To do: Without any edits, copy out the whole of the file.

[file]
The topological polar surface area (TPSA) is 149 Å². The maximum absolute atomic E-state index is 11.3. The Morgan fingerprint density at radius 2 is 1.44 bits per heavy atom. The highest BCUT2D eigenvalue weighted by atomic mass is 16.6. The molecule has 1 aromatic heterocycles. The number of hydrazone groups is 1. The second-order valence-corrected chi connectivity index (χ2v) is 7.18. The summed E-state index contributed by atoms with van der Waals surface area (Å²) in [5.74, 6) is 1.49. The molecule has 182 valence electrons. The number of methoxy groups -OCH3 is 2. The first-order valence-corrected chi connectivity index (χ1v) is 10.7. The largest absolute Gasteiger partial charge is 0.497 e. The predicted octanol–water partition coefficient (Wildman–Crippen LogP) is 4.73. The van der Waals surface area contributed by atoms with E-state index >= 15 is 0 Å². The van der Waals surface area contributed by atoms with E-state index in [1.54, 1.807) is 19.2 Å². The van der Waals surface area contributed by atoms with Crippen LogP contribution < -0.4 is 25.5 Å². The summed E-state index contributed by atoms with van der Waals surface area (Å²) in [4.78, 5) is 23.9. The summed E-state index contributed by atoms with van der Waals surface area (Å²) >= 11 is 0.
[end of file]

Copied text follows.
The topological polar surface area (TPSA) is 149 Å². The maximum absolute atomic E-state index is 11.3. The Morgan fingerprint density at radius 2 is 1.44 bits per heavy atom. The highest BCUT2D eigenvalue weighted by atomic mass is 16.6. The molecule has 1 aromatic heterocycles. The number of hydrazone groups is 1. The second-order valence-corrected chi connectivity index (χ2v) is 7.18. The summed E-state index contributed by atoms with van der Waals surface area (Å²) in [5.74, 6) is 1.49. The molecule has 182 valence electrons. The number of methoxy groups -OCH3 is 2. The first-order valence-corrected chi connectivity index (χ1v) is 10.7. The largest absolute Gasteiger partial charge is 0.497 e. The predicted octanol–water partition coefficient (Wildman–Crippen LogP) is 4.73. The van der Waals surface area contributed by atoms with E-state index >= 15 is 0 Å². The van der Waals surface area contributed by atoms with E-state index in [1.54, 1.807) is 19.2 Å². The van der Waals surface area contributed by atoms with Crippen LogP contribution < -0.4 is 25.5 Å². The summed E-state index contributed by atoms with van der Waals surface area (Å²) in [4.78, 5) is 23.9. The summed E-state index contributed by atoms with van der Waals surface area (Å²) >= 11 is 0.